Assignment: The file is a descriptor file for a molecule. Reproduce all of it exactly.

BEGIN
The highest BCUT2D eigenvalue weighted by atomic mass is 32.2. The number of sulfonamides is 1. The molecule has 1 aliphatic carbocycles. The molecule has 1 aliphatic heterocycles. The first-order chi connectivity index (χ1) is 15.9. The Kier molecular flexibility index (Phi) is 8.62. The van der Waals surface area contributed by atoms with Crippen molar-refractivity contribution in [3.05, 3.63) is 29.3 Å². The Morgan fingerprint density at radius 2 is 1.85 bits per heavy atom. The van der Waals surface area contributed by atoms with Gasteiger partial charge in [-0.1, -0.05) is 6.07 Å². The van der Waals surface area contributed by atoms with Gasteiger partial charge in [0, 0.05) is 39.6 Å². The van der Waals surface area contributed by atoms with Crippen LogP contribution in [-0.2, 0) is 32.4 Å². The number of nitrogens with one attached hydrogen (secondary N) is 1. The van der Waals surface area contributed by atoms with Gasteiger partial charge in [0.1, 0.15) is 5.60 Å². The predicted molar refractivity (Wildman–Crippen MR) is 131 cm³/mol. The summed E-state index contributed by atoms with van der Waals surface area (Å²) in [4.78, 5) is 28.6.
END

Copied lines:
The highest BCUT2D eigenvalue weighted by atomic mass is 32.2. The number of sulfonamides is 1. The molecule has 1 aliphatic carbocycles. The molecule has 1 aliphatic heterocycles. The first-order chi connectivity index (χ1) is 15.9. The Kier molecular flexibility index (Phi) is 8.62. The van der Waals surface area contributed by atoms with Crippen molar-refractivity contribution in [3.05, 3.63) is 29.3 Å². The Morgan fingerprint density at radius 2 is 1.85 bits per heavy atom. The van der Waals surface area contributed by atoms with Gasteiger partial charge in [-0.1, -0.05) is 6.07 Å². The van der Waals surface area contributed by atoms with Gasteiger partial charge in [0, 0.05) is 39.6 Å². The van der Waals surface area contributed by atoms with Crippen LogP contribution in [-0.2, 0) is 32.4 Å². The number of nitrogens with one attached hydrogen (secondary N) is 1. The van der Waals surface area contributed by atoms with Gasteiger partial charge in [0.1, 0.15) is 5.60 Å². The predicted molar refractivity (Wildman–Crippen MR) is 131 cm³/mol. The summed E-state index contributed by atoms with van der Waals surface area (Å²) in [4.78, 5) is 28.6.